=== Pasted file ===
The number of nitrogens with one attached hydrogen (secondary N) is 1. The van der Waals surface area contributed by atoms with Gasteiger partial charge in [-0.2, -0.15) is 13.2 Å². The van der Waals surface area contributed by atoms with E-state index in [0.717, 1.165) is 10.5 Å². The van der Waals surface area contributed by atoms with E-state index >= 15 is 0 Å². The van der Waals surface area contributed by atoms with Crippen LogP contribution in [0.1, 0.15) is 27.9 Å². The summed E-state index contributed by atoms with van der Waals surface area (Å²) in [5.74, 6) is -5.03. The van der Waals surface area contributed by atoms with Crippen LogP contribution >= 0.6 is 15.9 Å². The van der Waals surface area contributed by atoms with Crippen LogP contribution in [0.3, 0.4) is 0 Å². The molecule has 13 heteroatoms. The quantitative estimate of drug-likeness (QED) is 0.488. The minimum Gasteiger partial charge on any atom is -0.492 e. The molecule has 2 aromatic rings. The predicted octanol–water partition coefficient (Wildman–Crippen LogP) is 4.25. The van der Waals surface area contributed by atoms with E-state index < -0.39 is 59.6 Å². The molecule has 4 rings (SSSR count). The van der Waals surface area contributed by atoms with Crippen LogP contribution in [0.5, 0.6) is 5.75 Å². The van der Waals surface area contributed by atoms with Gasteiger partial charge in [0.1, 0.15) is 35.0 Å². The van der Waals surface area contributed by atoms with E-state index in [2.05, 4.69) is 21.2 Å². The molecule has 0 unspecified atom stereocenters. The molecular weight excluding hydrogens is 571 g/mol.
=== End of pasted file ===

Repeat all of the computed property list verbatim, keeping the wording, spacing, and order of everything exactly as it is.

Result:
The number of nitrogens with one attached hydrogen (secondary N) is 1. The van der Waals surface area contributed by atoms with Gasteiger partial charge in [-0.2, -0.15) is 13.2 Å². The van der Waals surface area contributed by atoms with E-state index in [0.717, 1.165) is 10.5 Å². The van der Waals surface area contributed by atoms with E-state index >= 15 is 0 Å². The van der Waals surface area contributed by atoms with Crippen LogP contribution in [0.1, 0.15) is 27.9 Å². The summed E-state index contributed by atoms with van der Waals surface area (Å²) in [5.74, 6) is -5.03. The van der Waals surface area contributed by atoms with Crippen LogP contribution >= 0.6 is 15.9 Å². The van der Waals surface area contributed by atoms with Crippen LogP contribution in [0.3, 0.4) is 0 Å². The molecule has 13 heteroatoms. The quantitative estimate of drug-likeness (QED) is 0.488. The minimum Gasteiger partial charge on any atom is -0.492 e. The molecule has 2 aromatic rings. The predicted octanol–water partition coefficient (Wildman–Crippen LogP) is 4.25. The van der Waals surface area contributed by atoms with E-state index < -0.39 is 59.6 Å². The molecule has 4 rings (SSSR count). The van der Waals surface area contributed by atoms with Crippen LogP contribution in [0.5, 0.6) is 5.75 Å². The van der Waals surface area contributed by atoms with Gasteiger partial charge in [0.1, 0.15) is 35.0 Å². The van der Waals surface area contributed by atoms with E-state index in [2.05, 4.69) is 21.2 Å². The molecule has 0 unspecified atom stereocenters. The molecular weight excluding hydrogens is 571 g/mol.